Printing of ballots started Tuesday evening

Printing of ballots started Tuesday evening

 

UPG directors explaining the printing to political party representatives

The printing of ballot papers in Durban, South Africa started on Tuesday evening and is expected to continue for the next three weeks.

The Watchdog has been informed that by Wednesday evening, about 30 per cent of the presidential ballot papers had been printed.

Political party representatives held a meeting with the printers on Tuesday evening to iron out contentious issues.

It is reported that during this meeting, the printers complained bitterly about allegations of corruption on their part and produced bank account statements to prove their innocence.

After Political party representatives and security agents present were satisfied, they allowed the printing to commence but after each representative signed on a master copy.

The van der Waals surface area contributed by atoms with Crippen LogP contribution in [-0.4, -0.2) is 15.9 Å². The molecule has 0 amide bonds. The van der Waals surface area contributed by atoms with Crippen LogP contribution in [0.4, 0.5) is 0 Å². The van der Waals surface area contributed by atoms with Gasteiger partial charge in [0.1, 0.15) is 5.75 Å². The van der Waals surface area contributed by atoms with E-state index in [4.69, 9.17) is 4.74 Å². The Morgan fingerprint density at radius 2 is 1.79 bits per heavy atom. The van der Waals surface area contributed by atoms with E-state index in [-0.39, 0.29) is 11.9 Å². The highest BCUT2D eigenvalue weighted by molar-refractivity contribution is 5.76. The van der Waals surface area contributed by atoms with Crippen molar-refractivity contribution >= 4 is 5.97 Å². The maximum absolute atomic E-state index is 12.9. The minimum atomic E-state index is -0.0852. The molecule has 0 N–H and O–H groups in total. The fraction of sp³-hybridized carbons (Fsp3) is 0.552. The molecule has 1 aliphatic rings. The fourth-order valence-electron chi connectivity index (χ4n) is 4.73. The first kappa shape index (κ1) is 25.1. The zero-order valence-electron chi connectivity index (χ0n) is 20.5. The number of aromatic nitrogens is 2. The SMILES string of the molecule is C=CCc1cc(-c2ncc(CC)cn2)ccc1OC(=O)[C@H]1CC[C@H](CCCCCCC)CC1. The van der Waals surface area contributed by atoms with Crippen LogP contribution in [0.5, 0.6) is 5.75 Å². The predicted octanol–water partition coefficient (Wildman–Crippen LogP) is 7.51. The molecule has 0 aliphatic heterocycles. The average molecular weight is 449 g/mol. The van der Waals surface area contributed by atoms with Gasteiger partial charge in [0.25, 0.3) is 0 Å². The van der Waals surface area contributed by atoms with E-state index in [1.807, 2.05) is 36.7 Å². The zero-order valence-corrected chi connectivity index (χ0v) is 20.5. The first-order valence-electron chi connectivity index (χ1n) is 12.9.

Each political party is represented by one person but there are also stakeholders like the intelligence agents, NGOs and the auditor general’s office. There are about 35 people monitoring the printing.

The printing will be done in three phases starting with presidential ballots which is expected to end next Saturday.

The printing of parliamentary ballots is expected to start on Sunday or Monday and last for a week.

Ballots for councilors will be printed last and this will take another week.

The Watchdog has been informed that the Electoral Commission of Zambia may cause the delay in printing as they are releasing required data slowly and in small chunks.

The ECZ sends the required data like names and photos of candidates to the printers by email. The printers then develop this data in readiness for printing after the political party representatives have verified and signed on them.

But by Wednesday evening, the ECZ had only sent information for Central province parliamentary candidates.

Further delays are expected especially when it comes to printing ballots for local government candidates as they are largest in number and exceed 1400.

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